|USS Fiske (DE-143)|
USS Fiske (DE-143) underway in New York Harbor on 20 October 1943.
|Career (United States)|
|Builder:||Consolidated Steel Corp.|
|Laid down:||4 January 1943|
|Launched:||14 March 1943|
|Commissioned:||25 August 1943|
|1 × battle star|
Sunk by enemy fire|
2 August 1944
|Class & type:||Edsall-class destroyer escort|
|Displacement:||1,200 long tons (1,200 metric tons)|
|Length:||306 ft 0 in (93.27 m)|
|Beam:||36 ft 7 in (11.15 m)|
|Draft:||8 ft 7 in (2.62 m)|
4 × Fairbanks-Morse Model 38d81/8 geared diesel engines|
6,000 shp (4.5 MW), 2 × screws
|Range:||9100 nmi @ 12 knots|
3 × 3"/50 Mk22 (1x3)|
1 × twin 40 mm Mk1 AA
8 × 20 mm Mk 4 AA
3 × 21" (533 mm) Mk15 Torpedo Tubes (3x1)
1 × Hedgehog Projector Mk10 (144 rounds)
8 × Mk6 depth charge projectors
2 × Mk9 depth charge tracks
The USS Fiske (DE-143) was an Edsall-class destroyer escort built for the United States Navy during World War II. Named for Rear Admiral Bradley Allen Fiske, she was the first of two U.S. Naval vessels to bear the name.
Fiske (DE-143) was laid down 4 January 1943 by the Consolidated Steel Corporation of Orange, Texas; launched 14 March 1943; sponsored by Mrs. H. G. Chalkley; and commissioned 25 August 1943 with Lieutenant Commander R. P. Walker in command. Fiske began her service as a convoy escort with a voyage from Norfolk to Coco Solo, C.Z. to New York between 12 and 25 November 1943. On 3 December, the escort ship cleared Norfolk on the first of three convoy assignments from Norfolk and New York to Casablanca. During the third of these, on 20 April 1944 her convoy came under attack by German torpedo bombers in the western Mediterranean, but none of the enemy planes came within range of Fiske.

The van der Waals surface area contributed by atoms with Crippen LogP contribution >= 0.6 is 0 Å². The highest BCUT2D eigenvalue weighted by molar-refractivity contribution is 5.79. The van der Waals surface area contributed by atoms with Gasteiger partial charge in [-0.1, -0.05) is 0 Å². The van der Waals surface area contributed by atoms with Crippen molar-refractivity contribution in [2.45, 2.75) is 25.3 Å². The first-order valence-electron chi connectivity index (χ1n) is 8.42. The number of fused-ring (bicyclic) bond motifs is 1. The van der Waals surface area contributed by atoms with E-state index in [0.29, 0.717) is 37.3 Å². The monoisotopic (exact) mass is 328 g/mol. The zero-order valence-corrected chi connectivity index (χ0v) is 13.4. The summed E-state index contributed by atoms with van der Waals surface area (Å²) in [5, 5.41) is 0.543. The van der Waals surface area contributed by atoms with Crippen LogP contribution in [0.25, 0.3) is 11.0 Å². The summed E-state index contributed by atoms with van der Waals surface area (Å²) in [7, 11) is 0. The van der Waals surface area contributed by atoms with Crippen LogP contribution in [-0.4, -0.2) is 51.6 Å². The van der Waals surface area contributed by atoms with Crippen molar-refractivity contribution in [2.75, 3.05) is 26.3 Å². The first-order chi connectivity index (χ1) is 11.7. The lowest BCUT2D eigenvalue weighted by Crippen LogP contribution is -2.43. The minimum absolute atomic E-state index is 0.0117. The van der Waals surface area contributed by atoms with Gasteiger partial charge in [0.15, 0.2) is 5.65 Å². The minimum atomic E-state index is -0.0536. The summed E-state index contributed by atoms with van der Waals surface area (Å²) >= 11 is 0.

Completing her Casablanca runs with her return to New York 21 May 1944 Fiske joined the hunter-killer group formed around the USS Wake Island (CVE-65) at Norfolk 10 June. Five days later her group sailed to patrol across the Atlantic, putting into Casablanca to replenish 20 to 24 July. On 2 August, during a special hunt for submarines known to be transmitting weather information from stations in the central Atlantic, Fiske and USS Douglas L. Howard (DE-138) were detached from the task group to investigate a visual contact both had made. The contact (north of the Azores), surfaced U-804, quickly dived, but the two escorts picked it up on sonar, and began their attack approach. Suddenly, Fiske was torpedoed on her starboard side amidships, and within 10 minutes, she broke in two and had to be abandoned. Thirty-three of her men were killed and 50 badly wounded by the explosion, but all who survived it were rescued by the USS Farquhar (DE-139).
- See List of U.S. Navy losses in World War II for other Navy ships lost in World War II.
This article incorporates text from the public domain Dictionary of American Naval Fighting Ships.
- "Fiske". Dictionary of American Naval Fighting Ships. http://www.history.navy.mil/danfs/f2/fiske-i.htm. Retrieved 22 March 2007.
- "USS Fiske (DE-143)". Destroyer Escort Photo Archive. http://www.navsource.org/archives/06/143.htm. Retrieved 22 March 2007.
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